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\begin{center}
\vskip 1cm{\LARGE\bf{On a Compositeness Test for $(2^p+1)/3$}}
\vskip 1cm
\large
Pedro Berrizbeitia \\
Departmento de Matem\'aticas Pura y Aplicada\\
Universidad Sim\'on Bol\'\i var\\
Caracas, Venezuela\\
\href{mailto:pedrob@usb.ve}{\tt pedrob@usb.ve}\\
\ \\
Florian Luca\\
Instituto de Matem{\'a}ticas\\
Universidad Nacional Autonoma de M{\'e}xico \\
C.P. 58089, Morelia, Michoac{\'a}n\\
M{\'e}xico\\
\href{mailto:fluca@matmor.unam.mx}{\tt fluca@matmor.unam.mx}\\
\ \\
Ray Melham\\
Department of Mathematical Sciences\\
University of Technology, Sydney\\
PO Box 123 \\
Broadway, NSW 2007 \\
Australia\\
\href{mailto: ray.melham@uts.edu.au}{\tt ray.melham@uts.edu.au}\\
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\begin{abstract}
In this note, we give a necessary condition for the primality of $(2^p+1)/3$.
\end{abstract}
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\section{Introduction}
Let $p$ be an odd prime and $M_{p}:=2^{p}-1$. For $n\geq0$ define
the sequence $\left\{S_n\right\}_{n\ge 0}$ by
\begin{eqnarray*}
S_{0}&=&4,\\
S_{k+1}&=&S_{k}^{2}-2, \qquad k\geq0.
\end{eqnarray*}
The celebrated Lucas-Lehmer test states:
\begin{theorem}\label{thm1}
$M_{p}$ is prime if and only if $S_{p-2}\equiv 0\pmod {M_p}$.
\end{theorem}
The numbers $M_{p}$ have interested experts and non-experts
throughout history. See \cite{Wi} for an interesting mathematical
and historical account. These numbers have been a popular focus
among those searching for large primes because of their unique set
of convenient properties for primality testing, the most important
of these being the Lucas-Lehmer test, given in Theorem \ref{thm1}.
Indeed, via Lucas-Lehmer test, the determination of the primality of
$M_p$ is achieved through the calculation of $p-2$ ($<\log M_p$)
squares modulo $M_p$. Furthermore, the reduction of a $2p$-bit
integer modulo $M_p$ is very fast compared to the reduction modulo
any other number of a similar size.
Observe that $M_p= \phi_p(2)$, where $\phi_p(X)$ is the $p$-th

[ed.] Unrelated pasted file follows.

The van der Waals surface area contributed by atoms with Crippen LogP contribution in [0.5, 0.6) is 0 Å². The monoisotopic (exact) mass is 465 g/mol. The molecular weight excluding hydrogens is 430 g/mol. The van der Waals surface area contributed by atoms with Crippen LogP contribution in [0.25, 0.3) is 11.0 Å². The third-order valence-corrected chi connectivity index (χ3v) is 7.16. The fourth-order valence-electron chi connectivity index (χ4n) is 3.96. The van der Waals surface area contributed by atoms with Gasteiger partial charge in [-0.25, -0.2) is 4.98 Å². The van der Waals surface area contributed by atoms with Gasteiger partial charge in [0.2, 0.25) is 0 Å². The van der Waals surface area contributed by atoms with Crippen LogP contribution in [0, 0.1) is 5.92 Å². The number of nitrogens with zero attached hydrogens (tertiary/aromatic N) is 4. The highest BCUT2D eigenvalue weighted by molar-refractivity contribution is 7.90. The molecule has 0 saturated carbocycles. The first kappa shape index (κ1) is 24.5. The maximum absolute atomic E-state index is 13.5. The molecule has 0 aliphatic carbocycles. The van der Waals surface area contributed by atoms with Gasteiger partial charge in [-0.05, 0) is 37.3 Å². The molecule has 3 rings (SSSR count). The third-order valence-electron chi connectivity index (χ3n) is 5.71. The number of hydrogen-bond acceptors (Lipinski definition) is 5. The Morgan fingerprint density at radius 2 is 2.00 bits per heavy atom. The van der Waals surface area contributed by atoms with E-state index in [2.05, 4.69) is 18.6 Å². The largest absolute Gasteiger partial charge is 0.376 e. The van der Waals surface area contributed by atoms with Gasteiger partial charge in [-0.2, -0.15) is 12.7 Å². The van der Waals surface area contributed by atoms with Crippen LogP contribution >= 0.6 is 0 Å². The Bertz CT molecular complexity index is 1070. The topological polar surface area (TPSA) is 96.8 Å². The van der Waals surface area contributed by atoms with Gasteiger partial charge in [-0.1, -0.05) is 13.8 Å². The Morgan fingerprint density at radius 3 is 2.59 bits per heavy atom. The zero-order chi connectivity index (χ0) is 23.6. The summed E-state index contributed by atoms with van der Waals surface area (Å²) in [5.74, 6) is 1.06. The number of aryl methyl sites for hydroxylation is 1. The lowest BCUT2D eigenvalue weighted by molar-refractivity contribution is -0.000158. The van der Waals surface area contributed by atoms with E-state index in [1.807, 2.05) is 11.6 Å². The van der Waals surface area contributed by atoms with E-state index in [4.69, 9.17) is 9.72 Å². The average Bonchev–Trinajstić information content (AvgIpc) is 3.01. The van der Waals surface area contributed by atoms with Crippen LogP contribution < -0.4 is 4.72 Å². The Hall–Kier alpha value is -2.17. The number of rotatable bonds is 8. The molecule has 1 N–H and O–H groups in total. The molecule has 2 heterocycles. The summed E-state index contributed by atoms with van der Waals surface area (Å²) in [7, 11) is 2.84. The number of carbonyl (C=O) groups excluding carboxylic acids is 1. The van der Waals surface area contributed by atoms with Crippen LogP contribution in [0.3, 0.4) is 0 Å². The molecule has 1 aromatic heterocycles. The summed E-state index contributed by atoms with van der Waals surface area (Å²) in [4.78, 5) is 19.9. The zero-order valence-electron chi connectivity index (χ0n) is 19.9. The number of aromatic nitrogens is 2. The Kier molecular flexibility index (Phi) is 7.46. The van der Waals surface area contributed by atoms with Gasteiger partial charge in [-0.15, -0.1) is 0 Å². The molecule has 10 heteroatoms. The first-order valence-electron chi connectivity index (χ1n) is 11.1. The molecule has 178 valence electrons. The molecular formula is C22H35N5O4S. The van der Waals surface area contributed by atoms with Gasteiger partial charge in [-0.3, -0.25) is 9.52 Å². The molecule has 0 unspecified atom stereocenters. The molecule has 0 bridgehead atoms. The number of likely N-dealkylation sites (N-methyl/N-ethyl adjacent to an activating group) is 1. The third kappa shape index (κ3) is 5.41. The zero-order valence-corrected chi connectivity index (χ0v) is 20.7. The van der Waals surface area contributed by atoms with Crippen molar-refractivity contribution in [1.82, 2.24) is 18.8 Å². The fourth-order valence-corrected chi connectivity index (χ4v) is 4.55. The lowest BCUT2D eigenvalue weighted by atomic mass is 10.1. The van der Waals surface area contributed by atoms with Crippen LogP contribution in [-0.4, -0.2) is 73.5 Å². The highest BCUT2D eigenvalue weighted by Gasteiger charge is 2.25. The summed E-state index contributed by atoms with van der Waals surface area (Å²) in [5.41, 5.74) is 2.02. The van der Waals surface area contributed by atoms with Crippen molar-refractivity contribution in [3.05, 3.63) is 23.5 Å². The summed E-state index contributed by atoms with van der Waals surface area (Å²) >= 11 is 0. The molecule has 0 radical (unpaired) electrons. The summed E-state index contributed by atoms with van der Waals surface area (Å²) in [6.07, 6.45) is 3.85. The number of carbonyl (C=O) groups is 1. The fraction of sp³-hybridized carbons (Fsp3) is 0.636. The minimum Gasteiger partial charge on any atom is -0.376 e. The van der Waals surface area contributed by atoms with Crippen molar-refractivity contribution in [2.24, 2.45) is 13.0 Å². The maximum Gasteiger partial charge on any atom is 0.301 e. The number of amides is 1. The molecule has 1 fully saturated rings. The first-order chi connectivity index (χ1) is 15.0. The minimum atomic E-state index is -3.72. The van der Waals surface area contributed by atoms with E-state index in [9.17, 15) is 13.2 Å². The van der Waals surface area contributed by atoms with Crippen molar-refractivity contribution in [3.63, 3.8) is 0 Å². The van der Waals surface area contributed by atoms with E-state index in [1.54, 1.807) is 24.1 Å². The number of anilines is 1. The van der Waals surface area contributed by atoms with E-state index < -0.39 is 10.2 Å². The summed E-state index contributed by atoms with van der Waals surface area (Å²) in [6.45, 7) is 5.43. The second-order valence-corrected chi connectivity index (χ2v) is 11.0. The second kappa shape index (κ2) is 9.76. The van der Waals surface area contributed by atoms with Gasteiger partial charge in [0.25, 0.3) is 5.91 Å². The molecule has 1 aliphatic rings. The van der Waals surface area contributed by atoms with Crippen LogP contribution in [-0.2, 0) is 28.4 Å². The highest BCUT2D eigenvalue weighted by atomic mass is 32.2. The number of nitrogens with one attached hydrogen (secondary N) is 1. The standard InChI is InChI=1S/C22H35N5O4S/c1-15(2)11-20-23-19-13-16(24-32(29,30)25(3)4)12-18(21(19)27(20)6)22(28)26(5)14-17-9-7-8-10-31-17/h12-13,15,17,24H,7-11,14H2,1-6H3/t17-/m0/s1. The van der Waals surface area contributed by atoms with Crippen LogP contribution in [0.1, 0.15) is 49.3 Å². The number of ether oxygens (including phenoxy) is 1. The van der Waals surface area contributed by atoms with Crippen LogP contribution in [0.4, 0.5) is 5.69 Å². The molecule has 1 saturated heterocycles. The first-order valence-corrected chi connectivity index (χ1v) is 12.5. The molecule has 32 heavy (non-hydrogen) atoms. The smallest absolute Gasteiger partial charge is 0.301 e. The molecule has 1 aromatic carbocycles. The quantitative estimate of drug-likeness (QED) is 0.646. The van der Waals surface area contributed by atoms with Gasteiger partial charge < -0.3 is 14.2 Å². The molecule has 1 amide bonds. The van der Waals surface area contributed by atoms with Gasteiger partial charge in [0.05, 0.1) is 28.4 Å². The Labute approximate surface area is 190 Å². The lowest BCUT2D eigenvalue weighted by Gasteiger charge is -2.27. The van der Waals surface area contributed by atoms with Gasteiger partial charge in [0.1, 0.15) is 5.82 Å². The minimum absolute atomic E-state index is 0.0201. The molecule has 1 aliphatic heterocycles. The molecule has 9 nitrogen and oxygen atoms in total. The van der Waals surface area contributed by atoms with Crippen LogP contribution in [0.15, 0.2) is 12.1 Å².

cyclotomic polynomial. In this paper, we look at primes of the form
$$
N_p:=\phi_p(-2)=\frac{2^p+1}{3}.
$$
For $p$ a prime, the family of numbers $\{N_p\}_{p\ge 3}$ shares
some of the properties that make the numbers $\{M_p\}_{p\ge 3}$
interesting to searchers of large primes. For instance, if $N_p$ is
prime, then $p$ must be a prime. Additionaly, divisors of $N_p$ are
congruent to $1$ modulo $2p$, an observation that helps in the
search for small prime divisors of $N_p$. Furthermore, Melham
proved the following theorem (see Theorem 7 in \cite{Ray1}), to
which we will refer as Melham's probable prime test for $N_p$.
\begin{theorem}
\label{thm:MPPT} Let $p$ be an odd prime. Define the sequence
$\left\{S_n\right\}_{n\geq 0}$ by
\begin{eqnarray*}
S_{0}&=& 6,\\
S_{k+1}&=& S_{k}^{2}-2, \qquad k\geq0.
\end{eqnarray*}
If $N_p$ is prime then $S_{p-1}\equiv -34\pmod {N_p}$.
\end{theorem}
Similar congruences involving Fibonacci numbers and more general Lucas sequences instead of only Mersenne numbers appear in \cite{An} and \cite{Beli}.
It is easy to see that the reduction of a $2p$-bit number
modulo $N_p$ is also very fast. However, it is not known whether the
numbers $\{N_p\}_{p\ge 3}$ have a very important property enjoyed by
the numbers $\{M_p\}_{p\ge 3}$. Specifically, it is not known if
$S_{p-1}\equiv -34\pmod {N_p}$ implies that $N_p$ is prime.
The numbers $\{N_p\}_{p\ge 3}$ were studied by Bateman, Selfridge, and Wagstaff,
Jr. \cite{bat} who proposed the following conjecture.
\begin{conj}
If two of the following statements
about an odd positive integer $p$ are true, then the third one is
also true.
\begin{itemize}
\item $p=2^{k}\pm1$ or $p=4^{k}\pm3$;
\item $M_{p}$ is prime;
\item $N_{p}$ is prime.
\end{itemize}
\end{conj}
Currently, there are forty known primes/probable primes $N_{p}$,
sometimes called Wagstaff primes/PRP. See, for example,
\cite{wiki}. Probable primes $N_{p}$ can be discovered via any of
the known pseudoprime tests. Examples of such tests are the strong
pseudoprime test (or the Miller-Rabin test \cite{Ra}), and the Grantham
test \cite{Gra}. They can also be discovered with the use of
Melham's probable prime test, given in Theorem \ref{thm:MPPT} above.
This test has the computational advantadge of involving the
computation of only $p-1$ modular squares, the subtraction of $2$ in
each step being neglected.
Melham's probable prime test for $N_p$ can be derived by the